By the same methods, the South kept Blacks from receiving proper housing. Segregation was mandatory and was ruled legaled so long as it was equal. This never occurred in the South. Several Blacks lived in the backwoods or at least out of cities and didn’t have proper facilities. Any movement towards better housing was pushed down by scare tactics or rioting.
All people deserve equal rights, no matter what. African Americans who lived during the 1960’s were treated unfairly: They couldn’t use the same bathrooms at white people, they couldn’t swim in the same pool as white people, and they couldn’t even drink from the same drinking fountain as white people. African Americans even went to Vietnam to fight for the common good of their country, though they weren’t even well respected after they risked their lives for their country. After a long time of being treated unfairly, people realized they needed to fight for equal rights. Both adults and young people had to help to change the nation. (Expert 21: America Dreaming)
Public Policy on Housing Discrimination Executive Summary Housing discrimination and segregation have long been present in the American society (Lamb and Wilk). The ideals of public housing and home buying have always been intertwined with the social and political transformation of America, especially in terms of segregation and inequality of capital and race (Wyly, Ponder and Nettking). Nevertheless, the recent unrest in Ferguson, Missouri and in Baltimore due to alleged police misconduct resulting to deaths of black men brought light on the impoverished conditions in urban counties in America (Lemons). This brings questions to the effectiveness of the Department of Housing and Urban Development (HUD) in devising more fair-housing facilities (Jost).
After recent protests in Baltimore, Badger (2016) explores the nature of policies set in the early 1900’s that have shaped the city of Baltimore, and that continue to have an effect on their quality of life. Actions such as redlining and urban renewal have perpetuated poverty and segregation in the same neighborhoods today as 75 year ago. This article calls attention to the effect of system-wide race discrimination in Baltimore, and how policies create a cyclical link between race and disadvantage in communities.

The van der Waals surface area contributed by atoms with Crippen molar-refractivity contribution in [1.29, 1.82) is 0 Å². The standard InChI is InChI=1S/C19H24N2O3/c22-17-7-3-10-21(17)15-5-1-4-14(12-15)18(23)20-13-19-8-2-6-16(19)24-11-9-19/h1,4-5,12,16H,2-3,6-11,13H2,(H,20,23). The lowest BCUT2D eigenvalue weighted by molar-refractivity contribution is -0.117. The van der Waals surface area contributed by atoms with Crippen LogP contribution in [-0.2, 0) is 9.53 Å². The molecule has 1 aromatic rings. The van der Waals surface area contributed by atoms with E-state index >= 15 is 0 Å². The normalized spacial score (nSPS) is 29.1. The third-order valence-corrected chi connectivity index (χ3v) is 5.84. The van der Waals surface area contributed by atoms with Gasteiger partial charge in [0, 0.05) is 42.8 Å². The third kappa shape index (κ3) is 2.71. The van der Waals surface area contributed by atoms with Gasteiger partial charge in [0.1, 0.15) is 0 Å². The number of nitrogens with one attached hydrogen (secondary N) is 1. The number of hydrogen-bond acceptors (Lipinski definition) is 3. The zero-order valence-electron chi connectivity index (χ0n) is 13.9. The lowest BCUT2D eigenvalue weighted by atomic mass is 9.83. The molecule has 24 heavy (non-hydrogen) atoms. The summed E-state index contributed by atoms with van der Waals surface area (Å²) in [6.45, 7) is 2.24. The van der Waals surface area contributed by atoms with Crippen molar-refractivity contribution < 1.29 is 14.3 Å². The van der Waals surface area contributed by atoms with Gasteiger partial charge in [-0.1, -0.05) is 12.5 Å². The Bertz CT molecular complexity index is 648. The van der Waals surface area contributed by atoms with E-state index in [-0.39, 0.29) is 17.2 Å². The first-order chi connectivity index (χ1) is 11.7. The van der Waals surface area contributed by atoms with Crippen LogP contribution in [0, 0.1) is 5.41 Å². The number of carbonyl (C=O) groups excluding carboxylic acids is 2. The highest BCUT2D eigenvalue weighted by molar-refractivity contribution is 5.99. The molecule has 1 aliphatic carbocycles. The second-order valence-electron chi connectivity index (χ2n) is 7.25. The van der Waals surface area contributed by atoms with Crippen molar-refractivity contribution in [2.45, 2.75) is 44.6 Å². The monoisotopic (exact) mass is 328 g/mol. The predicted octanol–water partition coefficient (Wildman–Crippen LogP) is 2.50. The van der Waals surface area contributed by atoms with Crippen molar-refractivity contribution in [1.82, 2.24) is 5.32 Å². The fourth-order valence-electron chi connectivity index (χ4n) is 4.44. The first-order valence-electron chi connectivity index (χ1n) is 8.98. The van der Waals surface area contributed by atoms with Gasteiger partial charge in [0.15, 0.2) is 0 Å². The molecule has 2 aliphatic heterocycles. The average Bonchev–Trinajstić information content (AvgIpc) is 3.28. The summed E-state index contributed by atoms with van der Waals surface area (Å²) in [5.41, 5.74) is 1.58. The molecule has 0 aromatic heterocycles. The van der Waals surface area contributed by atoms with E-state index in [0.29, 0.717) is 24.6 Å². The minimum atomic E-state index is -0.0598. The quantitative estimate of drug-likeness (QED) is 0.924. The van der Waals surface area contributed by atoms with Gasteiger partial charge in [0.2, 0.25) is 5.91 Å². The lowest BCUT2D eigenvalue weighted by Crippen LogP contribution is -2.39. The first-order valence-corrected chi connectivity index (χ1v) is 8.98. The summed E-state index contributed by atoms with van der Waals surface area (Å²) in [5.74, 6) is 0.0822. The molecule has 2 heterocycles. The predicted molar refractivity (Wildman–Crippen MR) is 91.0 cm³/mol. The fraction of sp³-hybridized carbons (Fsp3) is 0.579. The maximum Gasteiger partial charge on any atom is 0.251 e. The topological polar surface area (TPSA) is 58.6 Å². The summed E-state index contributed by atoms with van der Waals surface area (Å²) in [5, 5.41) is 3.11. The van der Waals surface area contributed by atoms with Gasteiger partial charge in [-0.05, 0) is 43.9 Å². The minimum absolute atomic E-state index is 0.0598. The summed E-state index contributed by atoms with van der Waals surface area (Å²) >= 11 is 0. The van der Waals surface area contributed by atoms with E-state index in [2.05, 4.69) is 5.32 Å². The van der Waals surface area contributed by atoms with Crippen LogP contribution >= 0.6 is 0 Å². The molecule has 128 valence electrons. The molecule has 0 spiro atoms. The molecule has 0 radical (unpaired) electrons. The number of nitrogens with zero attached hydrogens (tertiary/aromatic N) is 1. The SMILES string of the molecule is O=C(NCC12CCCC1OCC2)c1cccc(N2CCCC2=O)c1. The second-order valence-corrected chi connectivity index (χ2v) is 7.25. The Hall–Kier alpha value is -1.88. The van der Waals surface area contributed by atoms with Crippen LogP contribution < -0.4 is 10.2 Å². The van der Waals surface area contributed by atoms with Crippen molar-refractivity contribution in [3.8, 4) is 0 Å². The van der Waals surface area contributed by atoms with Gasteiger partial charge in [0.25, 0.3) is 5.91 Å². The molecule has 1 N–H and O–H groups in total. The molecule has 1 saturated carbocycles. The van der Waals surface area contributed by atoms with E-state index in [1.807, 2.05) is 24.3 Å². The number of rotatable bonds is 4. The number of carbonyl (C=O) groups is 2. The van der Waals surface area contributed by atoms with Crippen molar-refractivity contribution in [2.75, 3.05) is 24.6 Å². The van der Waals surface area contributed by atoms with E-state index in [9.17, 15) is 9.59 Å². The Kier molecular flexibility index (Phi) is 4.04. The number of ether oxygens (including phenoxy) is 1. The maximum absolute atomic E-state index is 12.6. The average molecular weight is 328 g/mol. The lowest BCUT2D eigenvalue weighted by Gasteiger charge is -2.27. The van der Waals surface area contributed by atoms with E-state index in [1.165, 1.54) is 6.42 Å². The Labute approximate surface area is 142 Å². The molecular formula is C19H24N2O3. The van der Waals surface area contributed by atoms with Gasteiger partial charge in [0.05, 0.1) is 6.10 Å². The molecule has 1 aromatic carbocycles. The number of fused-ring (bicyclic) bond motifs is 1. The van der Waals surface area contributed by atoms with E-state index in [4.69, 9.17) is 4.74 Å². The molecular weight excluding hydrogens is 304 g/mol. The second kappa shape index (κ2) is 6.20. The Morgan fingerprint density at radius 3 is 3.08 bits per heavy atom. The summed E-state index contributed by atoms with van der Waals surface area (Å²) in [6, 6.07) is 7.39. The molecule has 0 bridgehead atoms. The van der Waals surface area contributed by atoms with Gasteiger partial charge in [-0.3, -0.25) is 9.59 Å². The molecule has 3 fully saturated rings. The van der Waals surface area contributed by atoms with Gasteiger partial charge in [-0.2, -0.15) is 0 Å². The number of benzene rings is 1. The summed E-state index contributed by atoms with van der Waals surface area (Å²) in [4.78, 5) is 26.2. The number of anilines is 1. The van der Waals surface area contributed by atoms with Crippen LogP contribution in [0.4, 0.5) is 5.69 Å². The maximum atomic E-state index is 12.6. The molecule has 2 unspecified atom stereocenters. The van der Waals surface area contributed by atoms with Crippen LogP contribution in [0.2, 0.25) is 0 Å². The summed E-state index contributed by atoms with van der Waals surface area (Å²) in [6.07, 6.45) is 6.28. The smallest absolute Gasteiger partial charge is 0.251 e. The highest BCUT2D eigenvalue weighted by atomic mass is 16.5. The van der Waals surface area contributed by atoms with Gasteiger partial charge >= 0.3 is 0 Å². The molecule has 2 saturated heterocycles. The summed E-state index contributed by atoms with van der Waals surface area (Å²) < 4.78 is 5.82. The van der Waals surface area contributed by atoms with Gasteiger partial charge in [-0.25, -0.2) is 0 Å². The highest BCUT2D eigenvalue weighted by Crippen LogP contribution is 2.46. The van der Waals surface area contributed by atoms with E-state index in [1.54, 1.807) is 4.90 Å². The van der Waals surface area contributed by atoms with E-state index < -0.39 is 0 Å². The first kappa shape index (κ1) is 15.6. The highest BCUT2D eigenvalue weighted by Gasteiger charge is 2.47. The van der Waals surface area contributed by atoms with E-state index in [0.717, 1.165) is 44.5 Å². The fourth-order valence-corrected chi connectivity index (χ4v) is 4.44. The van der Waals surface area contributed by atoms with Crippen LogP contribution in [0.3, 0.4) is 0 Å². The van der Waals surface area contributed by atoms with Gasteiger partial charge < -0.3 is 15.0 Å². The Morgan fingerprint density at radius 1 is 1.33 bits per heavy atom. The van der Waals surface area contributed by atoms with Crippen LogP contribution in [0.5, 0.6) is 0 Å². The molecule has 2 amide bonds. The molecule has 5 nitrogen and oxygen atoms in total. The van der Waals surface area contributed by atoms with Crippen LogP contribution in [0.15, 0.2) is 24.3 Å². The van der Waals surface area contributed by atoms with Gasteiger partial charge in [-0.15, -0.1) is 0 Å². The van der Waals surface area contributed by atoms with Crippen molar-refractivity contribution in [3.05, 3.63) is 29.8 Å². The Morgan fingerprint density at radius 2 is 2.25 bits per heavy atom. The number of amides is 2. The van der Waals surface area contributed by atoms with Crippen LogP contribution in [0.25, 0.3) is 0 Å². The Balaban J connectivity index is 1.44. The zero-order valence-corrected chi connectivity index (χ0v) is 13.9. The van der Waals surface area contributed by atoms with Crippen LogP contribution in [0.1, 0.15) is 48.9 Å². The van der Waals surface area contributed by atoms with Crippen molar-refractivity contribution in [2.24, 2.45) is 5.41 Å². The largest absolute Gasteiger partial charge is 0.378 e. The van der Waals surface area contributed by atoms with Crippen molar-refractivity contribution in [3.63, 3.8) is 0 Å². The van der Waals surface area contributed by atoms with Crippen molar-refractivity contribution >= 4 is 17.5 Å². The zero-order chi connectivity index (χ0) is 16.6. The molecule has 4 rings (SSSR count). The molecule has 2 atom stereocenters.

The Equal Opportunity Act of 1964 was the most progressive act since the reconstruction. Although not intentionally, many blacks were intimidated after winning these new rights. They were intimidated not to go to the workplace, voting, or schools. In all, the law did succeed in it’s plan to integrate and eliminate segregations. It succeeded because it was a law that finally went in favor of the ones fighting for equality. It was a law that coincided with the minorities, therefore giving them more power. It succeeded because the minorities were unwilling to give up the chance that they have been fighting for. It succeeded cause it made things equal. The problem the law addressed was discrimination in all aspects of employment. The EEOC examines
The relationship between society and the law is direct, and housing in America is a conclusive example of that. As argued by both authors, once society has made up its mind about a certain group of people or place such as the ghettos, even the law can’t change those facts. It often happens that people of color and minorities get overlooked and stereotyped into something that they are not due to the hierarchical and discriminatory principles of the law. It has been engrained into society to think that minorities are poor, lazy, and overall less productive in the public
Does the U.S. Constitution Need an Equal Rights Amendment? Over the course of the year we have touched on many different topics of gender studies and politics. The topic that appealed to me the most was the Equal Rights Amendment. The Equal Rights Amendment (ERA) is an amendment that was invented to obtain equal rights for both males and females in society.
Social inequality is overlooked by many. It affects so many of us, though we have yet to realize how extreme it is. Lee argues in this novel how much stress social inequalities put on the black and white races throughout the 1930s. Although, social inequalities did not just affect different races, it also affected poor people and family backgrounds. These are proven in the novel multiple times through Boo Radley, Tom Robinson, and the Cunninghams when the book is looked at more in